Swalwell says he will make 2020 decision 'by the end of the month'

Swalwell says he will make 2020 decision 'by the end of the month'
© Greg Nash

Rep. Eric SwalwellEric Michael SwalwellDemocrats could introduce articles of impeachment next week The Hill's Morning Report - Dem dilemma on articles of impeachment Democrats debate scope of impeachment charges MORE (D-Calif.) said Tuesday that he will make a decision on a 2020 presidential run by the end of March and that he will make gun violence and climate change key campaign issues if he does decide to run.

Asked during a question-and-answer session at the University of Chicago Institute of Politics when he plans to announce a decision on a White House bid, Swalwell said “by the end of the month.”

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“There are three questions I’ve asked myself,” he said. “Do I think I can make a difference? Do I think I can win? Because I don’t think — even if you can make a difference, if you can’t win, it’s a hell of a sacrifice to take your family and friends and home constituents through.”

“And then three, can we get the child care for two kids under two to do it?”

While Swalwell has said for weeks that he is close to making a 2020 decision, his remarks on Tuesday provided the clearest timeline yet of when an announcement could come.

Swalwell has gained a national profile in recent years while sitting on two key House panels examining Russia’s role in the 2016 presidential election.

The four-term congressman has entertained the notion of a 2020 bid for months, crisscrossing key early voting states, like Iowa and New Hampshire, that will play a crucial role in determining the eventual Democratic presidential nominee.

If he does jump into the race, he’ll face an already-crowded field of primary opponents that includes Sens. Elizabeth WarrenElizabeth Ann WarrenArtist behind gold toilet offered to Trump sells banana duct-taped to a wall for 0,000 Democratic strategist: 'Medicare for All' exposes generational gap within party Yang expands campaign with senior hires for digital operations MORE (D-Mass.), Cory BookerCory Anthony BookerBloomberg apologizes after critics say his calling Booker 'well spoken' was racist Biden: All-white debate not representative of party, but 'you can't dictate' nominee Booker unveils legislation for federal bill to ban discrimination against natural hair MORE (D-N.J.) and Kamala HarrisKamala Devi HarrisYang expands campaign with senior hires for digital operations Biden: All-white debate not representative of party, but 'you can't dictate' nominee Delaney to DNC: Open second debate stage for candidates who qualified for past events MORE (D-Calif.) along with roughly a dozen other Democrats.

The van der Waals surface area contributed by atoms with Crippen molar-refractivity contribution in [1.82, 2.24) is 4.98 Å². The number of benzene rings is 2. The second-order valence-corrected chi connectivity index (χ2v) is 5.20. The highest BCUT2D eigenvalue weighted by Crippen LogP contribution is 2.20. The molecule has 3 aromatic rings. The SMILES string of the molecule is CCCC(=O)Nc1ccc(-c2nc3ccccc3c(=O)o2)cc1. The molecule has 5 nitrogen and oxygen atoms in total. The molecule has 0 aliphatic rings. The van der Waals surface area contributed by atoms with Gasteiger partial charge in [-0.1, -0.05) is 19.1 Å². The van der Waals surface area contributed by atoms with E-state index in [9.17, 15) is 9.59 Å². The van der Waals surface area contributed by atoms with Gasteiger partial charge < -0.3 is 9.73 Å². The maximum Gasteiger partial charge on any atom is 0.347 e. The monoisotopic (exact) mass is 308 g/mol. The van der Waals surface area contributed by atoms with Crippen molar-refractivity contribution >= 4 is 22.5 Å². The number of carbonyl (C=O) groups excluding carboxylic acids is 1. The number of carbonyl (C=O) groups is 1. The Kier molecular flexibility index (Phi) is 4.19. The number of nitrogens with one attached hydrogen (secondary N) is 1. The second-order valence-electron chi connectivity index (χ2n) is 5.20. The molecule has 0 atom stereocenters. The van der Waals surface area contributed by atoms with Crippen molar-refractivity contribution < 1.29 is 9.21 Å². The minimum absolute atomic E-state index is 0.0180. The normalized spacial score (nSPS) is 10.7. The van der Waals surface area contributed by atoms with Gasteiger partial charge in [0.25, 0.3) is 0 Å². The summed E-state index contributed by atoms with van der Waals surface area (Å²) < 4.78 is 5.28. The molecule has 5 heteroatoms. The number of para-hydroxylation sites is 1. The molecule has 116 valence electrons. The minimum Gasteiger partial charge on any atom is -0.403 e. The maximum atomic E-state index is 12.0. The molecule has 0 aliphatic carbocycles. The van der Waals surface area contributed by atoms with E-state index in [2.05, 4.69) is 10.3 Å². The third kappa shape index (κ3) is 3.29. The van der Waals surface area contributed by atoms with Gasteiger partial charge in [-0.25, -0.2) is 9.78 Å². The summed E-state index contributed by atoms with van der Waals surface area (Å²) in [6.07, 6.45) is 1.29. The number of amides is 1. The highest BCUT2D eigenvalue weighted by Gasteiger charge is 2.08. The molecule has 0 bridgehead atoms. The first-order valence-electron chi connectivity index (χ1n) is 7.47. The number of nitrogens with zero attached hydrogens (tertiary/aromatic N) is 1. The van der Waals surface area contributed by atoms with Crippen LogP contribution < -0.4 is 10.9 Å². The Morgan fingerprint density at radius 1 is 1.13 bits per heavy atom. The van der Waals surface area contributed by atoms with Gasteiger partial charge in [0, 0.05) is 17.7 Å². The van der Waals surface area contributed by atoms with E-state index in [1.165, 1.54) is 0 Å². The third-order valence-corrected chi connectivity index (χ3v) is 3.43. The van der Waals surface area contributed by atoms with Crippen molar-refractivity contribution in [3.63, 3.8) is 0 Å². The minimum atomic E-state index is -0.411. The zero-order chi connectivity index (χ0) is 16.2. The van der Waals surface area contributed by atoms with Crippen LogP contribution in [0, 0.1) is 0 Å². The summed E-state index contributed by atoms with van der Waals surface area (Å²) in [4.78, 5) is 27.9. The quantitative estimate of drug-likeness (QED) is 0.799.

Also looming over the Democratic primary is the pending entrance of other high-profile politicians. Former Vice President Joe BidenJoe BidenHouse Judiciary Committee formally receives impeachment report Democratic strategist: 'Medicare for All' exposes generational gap within party Yang expands campaign with senior hires for digital operations MORE, who leads a number of polls, and former Rep. Beto O’Rourke (D-Texas) are both expected to announce 2020 decisions soon.

Swalwell said that, if he does mount a White House campaign, he’s not likely to run for reelection to his House seat in 2020.

“I don’t think you can run for both,” he said. “I do believe that if you’re running for president then you should be running for president.”